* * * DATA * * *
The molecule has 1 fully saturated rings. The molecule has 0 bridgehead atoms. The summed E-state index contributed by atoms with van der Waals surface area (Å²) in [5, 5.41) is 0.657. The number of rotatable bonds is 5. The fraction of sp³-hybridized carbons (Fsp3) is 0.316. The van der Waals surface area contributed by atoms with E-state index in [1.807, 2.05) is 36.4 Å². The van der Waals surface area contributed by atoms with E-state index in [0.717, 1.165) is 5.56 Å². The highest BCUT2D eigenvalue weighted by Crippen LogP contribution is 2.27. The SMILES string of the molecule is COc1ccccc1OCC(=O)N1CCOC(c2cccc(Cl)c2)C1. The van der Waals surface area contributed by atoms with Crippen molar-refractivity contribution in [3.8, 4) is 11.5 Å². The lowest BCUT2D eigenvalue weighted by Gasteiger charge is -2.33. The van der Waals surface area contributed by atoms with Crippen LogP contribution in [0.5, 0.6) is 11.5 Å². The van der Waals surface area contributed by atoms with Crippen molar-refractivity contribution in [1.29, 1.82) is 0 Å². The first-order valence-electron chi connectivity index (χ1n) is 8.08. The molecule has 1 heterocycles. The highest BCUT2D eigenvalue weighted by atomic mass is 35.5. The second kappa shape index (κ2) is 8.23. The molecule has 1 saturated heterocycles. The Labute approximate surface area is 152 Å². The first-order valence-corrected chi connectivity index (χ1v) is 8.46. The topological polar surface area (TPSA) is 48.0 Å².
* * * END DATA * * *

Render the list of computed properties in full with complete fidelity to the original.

The molecule has 1 fully saturated rings. The molecule has 0 bridgehead atoms. The summed E-state index contributed by atoms with van der Waals surface area (Å²) in [5, 5.41) is 0.657. The number of rotatable bonds is 5. The fraction of sp³-hybridized carbons (Fsp3) is 0.316. The van der Waals surface area contributed by atoms with E-state index in [1.807, 2.05) is 36.4 Å². The van der Waals surface area contributed by atoms with E-state index in [0.717, 1.165) is 5.56 Å². The highest BCUT2D eigenvalue weighted by Crippen LogP contribution is 2.27. The SMILES string of the molecule is COc1ccccc1OCC(=O)N1CCOC(c2cccc(Cl)c2)C1. The van der Waals surface area contributed by atoms with Crippen molar-refractivity contribution in [3.8, 4) is 11.5 Å². The lowest BCUT2D eigenvalue weighted by Gasteiger charge is -2.33. The van der Waals surface area contributed by atoms with Crippen LogP contribution in [0.5, 0.6) is 11.5 Å². The van der Waals surface area contributed by atoms with Crippen molar-refractivity contribution in [1.29, 1.82) is 0 Å². The first-order valence-electron chi connectivity index (χ1n) is 8.08. The molecule has 1 heterocycles. The highest BCUT2D eigenvalue weighted by atomic mass is 35.5. The second kappa shape index (κ2) is 8.23. The molecule has 1 saturated heterocycles. The Labute approximate surface area is 152 Å². The first-order valence-corrected chi connectivity index (χ1v) is 8.46. The topological polar surface area (TPSA) is 48.0 Å².